The semiannual edition of my high school alumni magazine showed up in my mailbox recently. I usually look forward to reading about the fascinating exploits of current students and the updates on the lives of my fellow graduates.
Perusing this issue felt different. The more I read, the more I felt sad about our world’s view of this life.
The magazine didn’t lack interesting stories or tidbits. I read reports about events in which alumni can get involved, recaps of the school’s sports teams, physical improvements to the buildings on campus, upcoming class reunions.
I also found plenty of that other staple of such publications: achievements.
I saw words of praise about college scholarships, award winners in science competitions and All-State soccer players. Regarding some of my fellow alums, I learned about a couple of guys writing new books, a 56-year-old woman adding a new academic credential to her resume, a man and his son opening a new business location.
I went poking around the internet to look at some other school alumni magazines and newsletters. I discovered much of the same. More people writing books. People running marathons. People taking year-long work sabbaticals by the ocean. People becoming doctors and lawyers and leaders in the business world. There even was a long report about a woman who didn’t let a cancer diagnosis keep her from climbing Mount Kilimanjaro 31 years after graduation.
That’s really impressive, but it struck me at that moment: We talk a lot — maybe too much — about the outwardly impressive mountains we climb.
Mind you, I would have been the first to want my high school achievements touted on every page of a magazine. And in the years after graduation, when I got to do some cool things in life and realize a few of my dreams, I would have hoped for some admiration if those things were listed among such reports.
I don’t know if it’s age or perspective — or both — but that kind of stuff simply doesn’t hold my attention the way it once did. Maybe it’s because I know that achievement doesn’t automatically bring with it happiness. Many doctors, lawyers and captains of industry might have healthy bank accounts; they also can battle relationship problems, addiction, disillusion. Many people gain athletic or business success yet suffer through the death of a child or spouse at young ages.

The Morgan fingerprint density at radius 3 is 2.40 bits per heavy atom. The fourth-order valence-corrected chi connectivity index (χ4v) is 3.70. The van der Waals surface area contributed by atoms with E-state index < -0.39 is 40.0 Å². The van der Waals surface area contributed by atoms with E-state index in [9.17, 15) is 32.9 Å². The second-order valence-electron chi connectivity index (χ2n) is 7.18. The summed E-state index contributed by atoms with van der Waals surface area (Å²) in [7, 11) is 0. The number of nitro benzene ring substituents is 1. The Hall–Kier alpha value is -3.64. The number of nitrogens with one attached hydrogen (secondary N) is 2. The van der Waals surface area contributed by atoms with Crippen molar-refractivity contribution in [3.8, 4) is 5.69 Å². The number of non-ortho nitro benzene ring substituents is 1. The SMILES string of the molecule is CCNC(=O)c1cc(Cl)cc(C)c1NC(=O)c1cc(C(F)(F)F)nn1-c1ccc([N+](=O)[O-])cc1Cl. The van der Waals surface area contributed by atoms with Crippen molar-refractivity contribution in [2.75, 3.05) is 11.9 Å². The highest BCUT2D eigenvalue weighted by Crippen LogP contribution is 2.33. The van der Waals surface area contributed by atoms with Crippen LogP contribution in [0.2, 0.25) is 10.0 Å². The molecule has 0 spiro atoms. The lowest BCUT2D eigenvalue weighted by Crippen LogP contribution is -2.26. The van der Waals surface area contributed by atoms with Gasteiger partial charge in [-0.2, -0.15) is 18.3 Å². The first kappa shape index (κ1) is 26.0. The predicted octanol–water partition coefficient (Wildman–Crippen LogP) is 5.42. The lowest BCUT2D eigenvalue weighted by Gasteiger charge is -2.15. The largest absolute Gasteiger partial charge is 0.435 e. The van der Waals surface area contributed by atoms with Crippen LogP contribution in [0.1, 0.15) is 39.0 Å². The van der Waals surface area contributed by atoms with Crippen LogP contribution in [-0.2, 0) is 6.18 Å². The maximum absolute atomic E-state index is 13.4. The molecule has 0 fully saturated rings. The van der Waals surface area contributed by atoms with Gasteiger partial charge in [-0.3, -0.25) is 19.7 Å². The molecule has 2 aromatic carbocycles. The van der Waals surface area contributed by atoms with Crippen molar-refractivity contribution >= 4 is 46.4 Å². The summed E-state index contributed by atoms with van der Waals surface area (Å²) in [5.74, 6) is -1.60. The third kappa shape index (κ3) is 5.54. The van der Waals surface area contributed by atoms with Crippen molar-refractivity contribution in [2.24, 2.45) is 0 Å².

Those are the tales we might prefer reading. Alumni — people — are a school’s only true product. Their achievements don’t determine the quality of the product. People lead lives; lives are a journey, not merely a destination.
We can’t build a ladder of achievements to reach heaven.
Yes, there can be a pivotal moment that turns our hearts toward Jesus, fills us with the Holy Spirit and makes us yearn so profoundly to be in God’s presence that nothing else matters. Yes, as Catholics we believe we are given salvation by Jesus through His death and resurrection, by developing a faith relationship with Him that is evident through good works — some of those even considered human achievements.
But not in those stunning moments of work and glory do we show who we are, what products we have become of the schools we attended and the towns we have called home, how we reflect our families and friends and faith. Schools should express pride not only of the greatest achievers of their student body and alumni; truth is, they produce many more people closer to average, and the stories of those people have more meaning.
Those are the stories of life.
In his Letter to the Romans, St. Paul wrote: “We even boast of our afflictions, knowing that affliction produces endurance, and endurance, proven character, and proven character, hope. And hope does not disappoint, because the love of God has been pour out into our hearts through the Holy Spirit that has been given to us.”
Let’s not boast about achievements, which might impress but have little relevance. Instead, let’s talk about the real mountains we have climbed daily.
Let’s stop fussing about what we do and what we have. Let’s instead focus on who we are. Those lessons will be more valuable that we ever learned in any school.
Eisenbath is parishioner at St. Cletus Parish in St. Charles.